LONDON, Feb 12 — Britain's FTSE 100 rose today as a stronger dollar boosted big banks and other companies that derive much of their revenue from overseas, in a broad-based equity rally across Europe.
Trading platform Plus500, however, plunged by more than 30 per cent after warning it would miss results expectations due to a regulatory crackdown.
The FTSE 100 was up 0.4 per cent, with optimism over prospects for U.S.-China trade talks this week also spilling over to Europe, after lifting markets in Asia and on Wall Street.
Banks and consumer staples, which make a big chunk of their money abroad, led the gains, and oil majors also gained on the back of higher crude prices.
Market sentiment was also lifted after U.S. lawmakers struck a tentative agreement to avert another government shutdown.
Industrial stocks helped the FTSE 250 move 0.2 per cent higher, but gains were capped by Plus500's plunge, which accounted for a 30-point drop on the index.
Plus500 lost more than a third of its value after the online trading platform forecast 2019 results will be below market expectations, hurt by a regulatory crackdown in the European Union on the sale of certain financial products to retail clients.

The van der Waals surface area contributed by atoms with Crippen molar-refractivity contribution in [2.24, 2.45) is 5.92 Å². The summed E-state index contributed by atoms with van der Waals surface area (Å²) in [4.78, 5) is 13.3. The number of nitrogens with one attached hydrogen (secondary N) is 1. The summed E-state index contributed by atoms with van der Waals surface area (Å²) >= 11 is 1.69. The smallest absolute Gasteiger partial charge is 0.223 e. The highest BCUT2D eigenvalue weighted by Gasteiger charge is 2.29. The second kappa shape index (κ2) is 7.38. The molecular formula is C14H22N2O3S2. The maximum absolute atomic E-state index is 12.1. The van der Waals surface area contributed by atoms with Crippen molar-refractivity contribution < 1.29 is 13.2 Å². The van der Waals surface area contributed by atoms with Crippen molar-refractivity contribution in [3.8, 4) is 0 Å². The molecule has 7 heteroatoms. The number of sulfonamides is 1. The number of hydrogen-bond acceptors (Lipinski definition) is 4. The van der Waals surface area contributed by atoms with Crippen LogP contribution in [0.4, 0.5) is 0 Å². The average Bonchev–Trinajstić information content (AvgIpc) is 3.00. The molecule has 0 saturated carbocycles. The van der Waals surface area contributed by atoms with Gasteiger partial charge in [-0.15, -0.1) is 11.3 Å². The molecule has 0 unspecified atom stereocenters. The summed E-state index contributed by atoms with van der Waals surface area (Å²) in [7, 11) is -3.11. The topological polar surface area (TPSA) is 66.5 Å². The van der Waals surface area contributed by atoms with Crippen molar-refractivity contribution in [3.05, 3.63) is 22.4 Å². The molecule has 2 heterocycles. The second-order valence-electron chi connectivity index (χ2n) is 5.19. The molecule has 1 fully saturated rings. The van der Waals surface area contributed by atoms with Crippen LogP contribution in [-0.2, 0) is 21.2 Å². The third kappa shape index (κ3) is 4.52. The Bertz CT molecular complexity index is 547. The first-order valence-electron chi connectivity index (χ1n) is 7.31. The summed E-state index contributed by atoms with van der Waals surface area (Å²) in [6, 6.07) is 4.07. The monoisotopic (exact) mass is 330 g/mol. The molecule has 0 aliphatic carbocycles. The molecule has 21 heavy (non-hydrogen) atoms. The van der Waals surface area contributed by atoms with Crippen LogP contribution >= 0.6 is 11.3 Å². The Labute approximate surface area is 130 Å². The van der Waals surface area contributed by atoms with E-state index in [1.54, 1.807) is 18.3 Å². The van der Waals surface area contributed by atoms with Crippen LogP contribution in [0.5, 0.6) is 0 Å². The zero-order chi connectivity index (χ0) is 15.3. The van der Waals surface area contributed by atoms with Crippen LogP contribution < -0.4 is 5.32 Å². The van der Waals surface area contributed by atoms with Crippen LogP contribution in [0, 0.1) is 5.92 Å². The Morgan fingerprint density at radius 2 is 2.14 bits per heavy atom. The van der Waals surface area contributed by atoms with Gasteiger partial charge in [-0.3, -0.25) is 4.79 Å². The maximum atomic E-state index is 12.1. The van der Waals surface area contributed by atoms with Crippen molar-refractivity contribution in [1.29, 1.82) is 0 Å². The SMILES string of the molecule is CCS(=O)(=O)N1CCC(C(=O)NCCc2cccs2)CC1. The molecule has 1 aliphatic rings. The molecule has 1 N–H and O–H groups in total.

The stock was last down 30 per cent, on track for its worst day in more than three-and-a-half years, and dragged rival IG Group down 5 per cent.
Investors were also cautious ahead of a parliamentary address by Prime Minister Theresa May later in the day as she struggles to seal a Brexit deal.
"There is continued optimism that some sort of a deal will be reached even though we have no concrete reason to believe that is going to be the case," said CMC Markets analyst David Madden.
"Some people are suggesting that May is intentionally running down the clock and trying to coerce some of her MPs into voting for her deal just because it might be better than no-deal," Madden added.
On the blue chip index, miners rose after Goldman Sachs said European commodities and mining equities were "attractively positioned".
Tour operator TUI , which has slumped since a profit warning last week, was down 4 per cent as its first-quarter underlying loss widened.
Small-cap retailer Debenhams shot up 38 per cent after it secured additional funding from lenders as it struggles to find a longer-term solution to its financial woes.
"While this (refinancing) takes away the immediate pressure and provides a short respite, we believe Debenhams is likely to move forward with a CVA (credit valuation adjustment) in order to reduce its lease commitments and store numbers," said John Stevenson, retail analyst at Peel Hunt. — Reuters